v Even if the trade name doesn’t correspond to the functionality of the application, ensure that it is short and unique. Here are some examples where the name and logo are not functionally linked to the product.
Copyright: Another important form of protection for mobile applications is copyright. Copyright allows protection for creators of original work of authorship for literary and artistic work. Computer codes and presentation of various mobile screens during a workflow of a mobile application are considered as literary work and artistic work respectively. Other aspects of mobile application which can be considered artistic are movable images, music, sound, video recordings, etc. of the mobile application interface.
Generally, a copyright is automatically effective after creation and there is no necessity to file for copyright protection. But at the same time, protecting various copyrightable aspects of your mobile application would be an essential step when quick preliminary injunction is required. To get a preliminary injunction from a court of law, it is required to establish a prima facie case of infringement. And, to establish a prima facie case, a copyright registration works as an effective tool for the copyright owner, of holding a copyright. For various mobile applications, there is a chance that the owner of the application may lose a huge sum of money and business, if a preliminary injunction is not received at the earliest.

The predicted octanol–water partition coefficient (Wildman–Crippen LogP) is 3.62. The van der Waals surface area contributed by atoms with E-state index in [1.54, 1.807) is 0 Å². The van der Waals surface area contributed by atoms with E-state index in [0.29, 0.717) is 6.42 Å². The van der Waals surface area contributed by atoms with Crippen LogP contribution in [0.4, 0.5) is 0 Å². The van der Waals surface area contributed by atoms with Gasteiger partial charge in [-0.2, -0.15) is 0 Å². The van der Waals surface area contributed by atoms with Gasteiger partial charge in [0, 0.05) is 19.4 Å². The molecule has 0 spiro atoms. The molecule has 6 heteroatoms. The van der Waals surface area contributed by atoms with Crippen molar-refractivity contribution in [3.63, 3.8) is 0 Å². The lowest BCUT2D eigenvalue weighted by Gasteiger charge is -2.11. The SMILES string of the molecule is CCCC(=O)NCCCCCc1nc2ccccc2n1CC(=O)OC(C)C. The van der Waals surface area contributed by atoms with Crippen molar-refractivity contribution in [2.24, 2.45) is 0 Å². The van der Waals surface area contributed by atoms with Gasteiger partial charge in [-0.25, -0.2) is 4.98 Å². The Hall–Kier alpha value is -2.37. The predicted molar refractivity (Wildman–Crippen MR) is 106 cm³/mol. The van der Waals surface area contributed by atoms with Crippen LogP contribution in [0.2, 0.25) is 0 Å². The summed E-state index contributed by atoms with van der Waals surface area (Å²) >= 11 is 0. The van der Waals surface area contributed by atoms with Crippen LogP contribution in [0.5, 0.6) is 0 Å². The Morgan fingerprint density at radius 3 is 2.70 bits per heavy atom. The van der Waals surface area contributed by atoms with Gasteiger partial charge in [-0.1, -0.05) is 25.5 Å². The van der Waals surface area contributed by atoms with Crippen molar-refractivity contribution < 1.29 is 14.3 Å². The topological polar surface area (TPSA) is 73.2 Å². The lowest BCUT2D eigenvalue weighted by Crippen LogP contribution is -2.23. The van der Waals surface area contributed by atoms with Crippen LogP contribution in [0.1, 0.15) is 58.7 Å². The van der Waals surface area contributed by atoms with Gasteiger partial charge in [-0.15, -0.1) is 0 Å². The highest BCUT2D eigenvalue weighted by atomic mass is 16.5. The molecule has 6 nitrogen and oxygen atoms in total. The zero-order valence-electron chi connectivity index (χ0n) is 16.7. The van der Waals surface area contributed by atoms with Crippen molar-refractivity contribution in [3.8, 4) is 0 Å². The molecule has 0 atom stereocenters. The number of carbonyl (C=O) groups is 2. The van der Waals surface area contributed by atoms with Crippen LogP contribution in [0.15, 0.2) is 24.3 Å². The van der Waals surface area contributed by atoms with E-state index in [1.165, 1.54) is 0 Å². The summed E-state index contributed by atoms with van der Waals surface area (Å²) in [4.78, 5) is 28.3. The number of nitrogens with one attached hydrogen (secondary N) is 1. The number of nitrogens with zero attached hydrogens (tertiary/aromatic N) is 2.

Whether to file a single copyright for various subject matters like the user interface, images, layout of the application, the screenshots of the application, or just one copyright for all, is a subjective decision. These decisions may vary from case to case, and strategy to strategy and would therefore require an expert’s opinion.
Mobile applications are part of a fast moving technology, and these applications can be developed at a very quick pace. Mobile technology may be constantly changing but protecting these applications will be very beneficial for the business in the long run. In some cases, the mobile application is just a part of the business, whereas in other cases the business itself is the mobile application. For example, Ola, a taxi/cab service provider has disturped the public transport industry through its mobile application. Another example is Whatsapp, an instant messaging application where the whole business itself is the mobile application. Thus, one should devise a suitable Intellectual Property Protection strategy, to enjoy maximum benefits from the mobile application without worrying about competitors who may duplicate the mobile application technology.
About the authors:
Gaurav Singhal is the Director and Principal IP Attorney at Patracode Services Pvt Ltd. He is a B. Tech in Computer Science, LLB from IIT-Kharagpur and Masters in Business Laws from National Laws School of India University, Bangalore. Gaurav has been working in the IPR field since many years and has been the Strategic IP Counsel at Siemens India, headed Intellectual Property Department of a Singaporean firm, and is also a practicing Patent Agent at the Indian Patent Office. This post has been co-authored with Ananya Dhuddu who works as an Intellectual Property Analyst at Patracode.